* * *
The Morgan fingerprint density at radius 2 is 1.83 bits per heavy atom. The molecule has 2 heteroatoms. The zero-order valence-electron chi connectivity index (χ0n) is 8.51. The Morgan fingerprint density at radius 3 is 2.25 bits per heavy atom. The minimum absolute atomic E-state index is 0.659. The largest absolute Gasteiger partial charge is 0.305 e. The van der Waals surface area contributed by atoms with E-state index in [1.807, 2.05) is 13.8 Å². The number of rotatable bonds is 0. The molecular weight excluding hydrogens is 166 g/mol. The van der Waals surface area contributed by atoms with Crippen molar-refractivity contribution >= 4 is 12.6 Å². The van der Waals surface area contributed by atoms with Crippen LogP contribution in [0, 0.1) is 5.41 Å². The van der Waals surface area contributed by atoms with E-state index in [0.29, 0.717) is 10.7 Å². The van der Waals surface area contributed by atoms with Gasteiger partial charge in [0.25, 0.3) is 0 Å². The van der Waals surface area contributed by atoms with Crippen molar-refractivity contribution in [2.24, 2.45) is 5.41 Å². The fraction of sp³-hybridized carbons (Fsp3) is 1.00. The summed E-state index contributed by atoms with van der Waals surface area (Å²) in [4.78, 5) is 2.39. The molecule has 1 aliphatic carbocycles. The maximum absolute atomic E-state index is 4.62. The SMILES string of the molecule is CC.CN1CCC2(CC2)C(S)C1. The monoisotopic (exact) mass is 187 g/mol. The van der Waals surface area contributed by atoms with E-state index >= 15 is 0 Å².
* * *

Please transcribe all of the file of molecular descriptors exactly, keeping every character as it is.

The Morgan fingerprint density at radius 2 is 1.83 bits per heavy atom. The molecule has 2 heteroatoms. The zero-order valence-electron chi connectivity index (χ0n) is 8.51. The Morgan fingerprint density at radius 3 is 2.25 bits per heavy atom. The minimum absolute atomic E-state index is 0.659. The largest absolute Gasteiger partial charge is 0.305 e. The van der Waals surface area contributed by atoms with E-state index in [1.807, 2.05) is 13.8 Å². The number of rotatable bonds is 0. The molecular weight excluding hydrogens is 166 g/mol. The van der Waals surface area contributed by atoms with Crippen molar-refractivity contribution >= 4 is 12.6 Å². The van der Waals surface area contributed by atoms with Crippen LogP contribution in [0, 0.1) is 5.41 Å². The van der Waals surface area contributed by atoms with E-state index in [0.29, 0.717) is 10.7 Å². The van der Waals surface area contributed by atoms with Gasteiger partial charge in [0.25, 0.3) is 0 Å². The van der Waals surface area contributed by atoms with Crippen molar-refractivity contribution in [2.24, 2.45) is 5.41 Å². The fraction of sp³-hybridized carbons (Fsp3) is 1.00. The summed E-state index contributed by atoms with van der Waals surface area (Å²) in [4.78, 5) is 2.39. The molecule has 1 aliphatic carbocycles. The maximum absolute atomic E-state index is 4.62. The SMILES string of the molecule is CC.CN1CCC2(CC2)C(S)C1. The monoisotopic (exact) mass is 187 g/mol. The van der Waals surface area contributed by atoms with E-state index >= 15 is 0 Å².